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Sunday Newspaper Roundup: Food Prices, Asos, Labor Squeeze

By on November 21, 2021 0

Soaring fertilizer prices due to the gas crisis will prolong Food prices globally, which are already at their highest level in half a century, until 2023. BCA Research economists predict that global food prices will continue to rise over the next year and remain high until 2023. Additionally, supply chain analysts say supermarkets cannot isolate shoppers from increasing cost pressures indefinitely. – Sunday telegraph

Asos is postponing orders from its suppliers to approaching Christmas amid the current supply chain crisis. Two of those suppliers linked the delays to staff shortages in the Asos warehouse, while a third cited a lack of capacity. The company denied the claims, instead blaming them on a disruption in global freight, which meant suppliers were unable to deliver on time. Stocking 875,000 products, the online fashion retailer has been heavily exposed to supply chain disruptions. – Sunday hours

Rising public sector hires intensify competition for workers, leaving companies with a workforce squeeze as they try to find the staff they need over Christmas, the Governor of the Bank of England has said. This comes on top of the expected increase in demand from the hospitality industry in the coming weeks, even though the number of vacancies has already reached a record 1.17 million. – Sunday telegraph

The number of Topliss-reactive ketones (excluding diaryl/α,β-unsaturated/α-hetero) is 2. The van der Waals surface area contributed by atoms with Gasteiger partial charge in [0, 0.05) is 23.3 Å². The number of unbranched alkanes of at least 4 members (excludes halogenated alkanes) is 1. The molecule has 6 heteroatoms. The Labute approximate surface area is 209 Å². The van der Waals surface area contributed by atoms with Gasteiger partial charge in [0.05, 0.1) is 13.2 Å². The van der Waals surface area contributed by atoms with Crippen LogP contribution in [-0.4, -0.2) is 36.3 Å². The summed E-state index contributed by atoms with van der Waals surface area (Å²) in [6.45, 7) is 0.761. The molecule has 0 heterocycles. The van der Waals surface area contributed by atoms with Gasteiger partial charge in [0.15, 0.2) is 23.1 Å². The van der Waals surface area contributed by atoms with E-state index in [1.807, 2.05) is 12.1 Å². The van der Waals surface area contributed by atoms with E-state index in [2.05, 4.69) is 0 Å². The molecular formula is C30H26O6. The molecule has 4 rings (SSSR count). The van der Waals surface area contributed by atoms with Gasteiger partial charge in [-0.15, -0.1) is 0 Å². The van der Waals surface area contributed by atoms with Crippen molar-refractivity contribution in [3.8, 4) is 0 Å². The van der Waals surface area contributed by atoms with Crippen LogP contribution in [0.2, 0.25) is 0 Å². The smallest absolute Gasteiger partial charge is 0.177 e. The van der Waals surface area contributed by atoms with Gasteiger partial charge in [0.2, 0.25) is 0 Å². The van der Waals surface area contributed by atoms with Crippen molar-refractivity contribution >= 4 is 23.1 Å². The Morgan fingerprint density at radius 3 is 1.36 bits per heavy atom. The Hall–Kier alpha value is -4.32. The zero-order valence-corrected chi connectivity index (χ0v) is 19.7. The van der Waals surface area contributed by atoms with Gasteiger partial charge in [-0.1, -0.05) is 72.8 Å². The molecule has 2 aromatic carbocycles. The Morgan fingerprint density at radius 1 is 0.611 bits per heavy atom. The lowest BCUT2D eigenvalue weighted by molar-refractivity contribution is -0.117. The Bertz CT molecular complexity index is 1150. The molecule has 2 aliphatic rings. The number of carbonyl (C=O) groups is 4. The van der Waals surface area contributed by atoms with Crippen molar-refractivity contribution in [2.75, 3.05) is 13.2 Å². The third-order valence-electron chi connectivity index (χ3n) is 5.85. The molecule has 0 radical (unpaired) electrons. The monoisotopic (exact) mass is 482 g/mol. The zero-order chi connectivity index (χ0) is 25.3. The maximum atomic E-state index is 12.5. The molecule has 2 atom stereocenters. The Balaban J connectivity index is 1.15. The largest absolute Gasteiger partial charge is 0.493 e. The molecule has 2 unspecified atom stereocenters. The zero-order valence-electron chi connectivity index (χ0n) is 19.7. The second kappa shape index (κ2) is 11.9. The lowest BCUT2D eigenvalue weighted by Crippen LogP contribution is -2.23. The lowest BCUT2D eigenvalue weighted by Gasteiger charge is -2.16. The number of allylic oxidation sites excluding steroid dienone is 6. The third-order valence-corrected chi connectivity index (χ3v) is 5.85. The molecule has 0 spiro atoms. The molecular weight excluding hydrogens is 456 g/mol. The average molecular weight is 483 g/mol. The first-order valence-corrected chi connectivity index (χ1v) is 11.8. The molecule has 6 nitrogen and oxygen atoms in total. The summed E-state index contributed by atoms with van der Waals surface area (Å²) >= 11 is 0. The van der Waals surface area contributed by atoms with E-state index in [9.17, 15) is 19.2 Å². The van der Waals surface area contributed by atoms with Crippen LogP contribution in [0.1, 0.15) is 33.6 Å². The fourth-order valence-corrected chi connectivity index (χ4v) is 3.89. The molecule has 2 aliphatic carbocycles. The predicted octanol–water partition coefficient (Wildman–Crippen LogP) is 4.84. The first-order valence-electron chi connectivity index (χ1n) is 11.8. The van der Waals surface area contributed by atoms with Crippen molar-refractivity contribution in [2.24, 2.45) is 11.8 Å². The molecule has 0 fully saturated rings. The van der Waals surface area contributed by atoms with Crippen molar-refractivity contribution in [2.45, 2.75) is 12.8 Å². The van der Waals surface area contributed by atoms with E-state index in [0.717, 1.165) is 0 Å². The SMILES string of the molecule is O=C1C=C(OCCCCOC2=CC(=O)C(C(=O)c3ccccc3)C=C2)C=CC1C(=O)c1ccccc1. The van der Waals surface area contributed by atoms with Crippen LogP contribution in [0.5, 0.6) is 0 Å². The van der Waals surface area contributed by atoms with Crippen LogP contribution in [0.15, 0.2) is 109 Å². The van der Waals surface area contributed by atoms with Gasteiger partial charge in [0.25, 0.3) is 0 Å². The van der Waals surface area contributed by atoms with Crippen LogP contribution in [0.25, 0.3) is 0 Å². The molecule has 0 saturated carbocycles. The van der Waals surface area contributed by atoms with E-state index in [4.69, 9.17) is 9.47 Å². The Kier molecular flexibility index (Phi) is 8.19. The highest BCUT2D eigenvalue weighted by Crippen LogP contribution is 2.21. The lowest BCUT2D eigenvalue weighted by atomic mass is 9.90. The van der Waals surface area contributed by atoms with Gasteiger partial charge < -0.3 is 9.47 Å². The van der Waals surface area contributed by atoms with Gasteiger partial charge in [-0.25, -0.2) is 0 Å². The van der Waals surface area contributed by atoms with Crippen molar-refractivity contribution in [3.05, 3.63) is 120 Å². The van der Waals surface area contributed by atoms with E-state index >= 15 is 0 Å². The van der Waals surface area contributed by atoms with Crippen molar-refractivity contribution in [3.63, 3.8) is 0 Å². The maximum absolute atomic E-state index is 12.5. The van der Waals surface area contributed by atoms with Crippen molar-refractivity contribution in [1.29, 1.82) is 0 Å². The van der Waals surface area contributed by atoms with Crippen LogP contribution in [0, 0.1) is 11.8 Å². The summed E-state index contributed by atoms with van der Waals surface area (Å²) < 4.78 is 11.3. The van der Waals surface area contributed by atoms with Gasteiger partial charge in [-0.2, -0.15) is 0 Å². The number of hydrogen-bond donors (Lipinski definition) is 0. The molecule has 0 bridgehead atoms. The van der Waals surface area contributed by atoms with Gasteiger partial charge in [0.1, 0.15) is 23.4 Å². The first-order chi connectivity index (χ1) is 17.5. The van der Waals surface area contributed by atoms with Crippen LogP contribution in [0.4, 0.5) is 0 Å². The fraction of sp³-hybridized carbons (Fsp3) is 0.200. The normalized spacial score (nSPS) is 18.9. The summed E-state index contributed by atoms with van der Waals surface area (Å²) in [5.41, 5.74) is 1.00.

Barclays faces legal action over information in its possession regarding the relationship between its former chief executive, Jes Staley, and convicted pedophile Jeffrey Epstein. U.S. prosecutors are looking for the lender for all correspondence he has between the two, including details of his own investigation. – Financial mail on Sunday

StanChart may have to go to court over allegations by investors that he made misleading statements about violations of US sanctions against Tehran. They claim she withheld information when she paid a fine of £ 415million in 2012. This penalty was calculated based on the fact that the bank’s ties to Iranian individuals and businesses took late in 2007, but it later emerged that she continued to have relationships with companies in that country. country long after. – Financial mail on Sunday

Johnson matthey intends to build a massive £ 50million hydrogen fuel cell plant to supply a new generation of vehicles. The plant, which would likely be built at its site in Royston, Hertfordshire, was to be co-financed with £ 12million from the Department for Business, Energy and Industrial Strategy. Earlier this month, the engineer shocked the market by announcing that he was withdrawing from the development of battery materials for electric cars, after finding that he would not be able to generate enough return on the billion dollars. pounds sterling of funds which had been set aside for this purpose. – Sunday hours

EU energy ministers seek public funds to help build gas pipeline to power plant partly owned by businessman awaiting trial for murder of journalist Daphne Caruana Galizia. Although officials and MEPs are set to start deciding on new rules aimed at phasing out EU subsidies for fossil fuel projects, it was learned on Friday that Malta and Cyprus had secured exemptions that would allow them to connect to European gas networks. – Guardian

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